Northern Lights Web Links.pdf by shensengvf


									                   NORTHERN LIGHTS
                   Auroras Borealis and Australis


Saskatchewan has on its license plates, the slogan “Land of Living Skies”. One of the many reasons that
our skies are described as “living” is a phenomenon known as the aurora borealis or northern lights. First
Nations people were so awestruck by these evening displays that they named the aurora “the pathway to
heaven”. This phenomenon occurs and can be seen year-round in Saskatchewan although it is more
noticeable in the winter when the nights are longer.


    •   Students will learn about the wonder, causes and effects of northern lights displays
    •   Students will discover that there is energy in the northern lights
    •   Students will practice using the Internet to research and gather data on this phenomenon
    •   Students will prepare a large poster on the topic and an oral presentation.

Resources / Materials

    •   A digital projector (optional) hooked up to the Internet for accessing the Northern Lights online
        movie and slide show.
    •   A Computer Lab with enough computers for students to work in pairs or alone and access to the
        World Wide Web.


Part One

Introduce the topic of the aurora or northern lights by reading aloud the Canadian Eskimo legend about
them reported by the explorer Ernest W. Hawkes in his book, The Labrador Eskimo:

                    The ends of the land and sea are bounded by an immense abyss,
                        over which a narrow and dangerous pathway leads to the
                       heavenly regions. The sky is a great dome of hard material
                      arched over the Earth. There is a hole in it through which the
                      spirits pass to the true heavens. Only the spirits of those who
                    have died a voluntary or violent death, and the raven, have been
                       over this pathway. The spirits who live there light torches to
                       guide the feet of new arrivals. This is the light of the aurora.
                       They can be seen there feasting and playing football with a
                                                  walrus skull.
                    The whistling crackling noise which sometimes accompanies the
                        aurora is the voices of these spirits trying to communicate
                     with the people of the Earth. They should always be answered
                         in a whispering voice. Youths dance to the aurora. The
                     heavenly spirits are called selamiut, "sky-dwellers," those who
                                                live in the sky.

More stories by other cultural groups are found at: Auroral Legends and can be added if desired.

                      SPSD Online Learning Centre –
                    NORTHERN LIGHTS
                    Auroras Borealis and Australis

Follow the reading of the story by showing students what the aurora looks like – use the digital projector
and the online movie found at: Nordly’s Northern Lights. Additionally, you may wish to show students the
online aurora slide show at: Jan Curtis’s Web Site – Images of the Aurora. Note: Slides will change
automatically after 8 seconds – be patient!

As there is no talking soundtrack with either the movie or the slides, ask the following questions during
the showing or have these questions placed on the board for students to look for and answer following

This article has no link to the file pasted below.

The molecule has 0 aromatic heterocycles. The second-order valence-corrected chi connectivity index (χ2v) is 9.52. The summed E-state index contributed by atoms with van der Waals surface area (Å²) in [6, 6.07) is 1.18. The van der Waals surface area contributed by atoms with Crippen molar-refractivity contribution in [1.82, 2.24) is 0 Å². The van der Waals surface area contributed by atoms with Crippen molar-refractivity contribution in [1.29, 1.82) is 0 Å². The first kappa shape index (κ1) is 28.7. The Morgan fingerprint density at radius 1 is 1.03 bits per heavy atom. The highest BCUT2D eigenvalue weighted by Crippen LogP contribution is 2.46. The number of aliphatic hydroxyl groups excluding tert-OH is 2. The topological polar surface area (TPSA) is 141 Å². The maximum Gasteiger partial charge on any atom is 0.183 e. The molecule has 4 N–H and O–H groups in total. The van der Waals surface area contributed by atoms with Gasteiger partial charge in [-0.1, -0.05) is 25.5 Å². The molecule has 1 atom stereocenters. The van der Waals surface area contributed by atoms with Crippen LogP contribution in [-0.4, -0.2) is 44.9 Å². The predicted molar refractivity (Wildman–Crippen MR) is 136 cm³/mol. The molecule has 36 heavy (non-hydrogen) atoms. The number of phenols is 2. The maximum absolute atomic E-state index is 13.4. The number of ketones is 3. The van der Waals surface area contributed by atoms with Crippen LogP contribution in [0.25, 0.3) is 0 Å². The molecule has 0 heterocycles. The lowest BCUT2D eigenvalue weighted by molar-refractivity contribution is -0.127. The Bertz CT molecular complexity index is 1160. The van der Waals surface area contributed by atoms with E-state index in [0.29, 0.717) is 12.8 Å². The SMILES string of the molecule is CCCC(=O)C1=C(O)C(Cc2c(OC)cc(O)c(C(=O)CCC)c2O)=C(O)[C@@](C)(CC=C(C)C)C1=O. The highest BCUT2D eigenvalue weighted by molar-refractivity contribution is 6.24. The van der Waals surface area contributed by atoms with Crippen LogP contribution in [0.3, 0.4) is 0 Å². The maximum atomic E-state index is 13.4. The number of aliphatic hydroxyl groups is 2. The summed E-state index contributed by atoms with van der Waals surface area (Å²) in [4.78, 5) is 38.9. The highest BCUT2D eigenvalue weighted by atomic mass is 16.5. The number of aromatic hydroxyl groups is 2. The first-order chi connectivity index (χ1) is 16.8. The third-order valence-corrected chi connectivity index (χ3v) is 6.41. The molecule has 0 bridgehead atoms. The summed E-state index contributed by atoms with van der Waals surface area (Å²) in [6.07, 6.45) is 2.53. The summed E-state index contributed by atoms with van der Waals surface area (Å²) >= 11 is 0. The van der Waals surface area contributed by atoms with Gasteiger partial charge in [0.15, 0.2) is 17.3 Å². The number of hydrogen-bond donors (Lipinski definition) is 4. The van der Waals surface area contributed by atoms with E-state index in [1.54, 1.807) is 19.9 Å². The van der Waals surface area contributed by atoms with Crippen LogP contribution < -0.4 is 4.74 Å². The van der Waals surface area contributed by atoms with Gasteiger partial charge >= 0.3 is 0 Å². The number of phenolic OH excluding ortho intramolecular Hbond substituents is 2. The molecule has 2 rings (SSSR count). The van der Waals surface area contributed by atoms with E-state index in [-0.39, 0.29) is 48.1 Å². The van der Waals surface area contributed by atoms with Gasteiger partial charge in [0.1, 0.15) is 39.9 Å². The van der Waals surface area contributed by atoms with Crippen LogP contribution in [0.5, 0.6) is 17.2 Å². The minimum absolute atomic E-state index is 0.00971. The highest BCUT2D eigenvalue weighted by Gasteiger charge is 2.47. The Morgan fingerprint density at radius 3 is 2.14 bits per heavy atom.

the viewing.

    •   What colors seem to be most common in the northern lights displays?
    •   Describe in two or three word phrases, the different shapes you have seen?
    •   What words or word phrases might you use to describe how the northern lights move or “dance”
        in the sky
    •   Do you think there is energy in the lights? What do you think they really are?

Part Two

Students now form pairs to research the Northern Lights in an attempt to answer as many of the
questions as possible:

    •   What is the actual cause of Northern Lights displays?
    •   Is there a month, season or best time of year to see them?
    •   Describe some of the more common legends and folklore about the Northern Lights
    •   What are the common shapes, forms and colors of northern lights displays?
    •   Are there any differences or similarities between Aurora Borealis and Aurora Australis?
    •   Do the Northern Lights Make Sound and Can You Hear that sound when you are watching?
    •   Is there any way to harness or use the electrical energy in a northern light display?
    •   What is the connection between sunspots on our sun and northern light displays on earth?
    •   Can we forecast where and when Northern Lights will occur? How?

Part Three

The following Internet sites are provided for students to visit when looking for the answers to the above
research questions.

    •   Aurora Borealis- The Northern Lights – These are nine separate web pages about the northern
        lights, each page dealing with one aspect of this spectacular phenomenon.
    •   Auroras: the Northern and Southern Lights – A very basic but complete explanation of both
        northern and southern aurora by the Dept. of Physics and Astronomy, University of Tennessee.
    •   The Aurora – The Basics – A very readable and simplistic explanation of aurora from Earth
        Science Australia.
    •   Introducing the Aurora – Earth’s Great Light Show – from Athena Earth and Space Science Web
        Site, K-12
    •   Northern Lights – Athropolis Links – A series of links about the Northern Lights phenomena
        suitable for children and family viewing.

                      SPSD Online Learning Centre –
                    NORTHERN LIGHTS
                    Auroras Borealis and Australis

•   Newton’s Apple Aurora Borealis – A great explanation of the aurora complete with links to other sites.
    A lesson plan explaining the electrical nature of the light phenomena and four “Try This”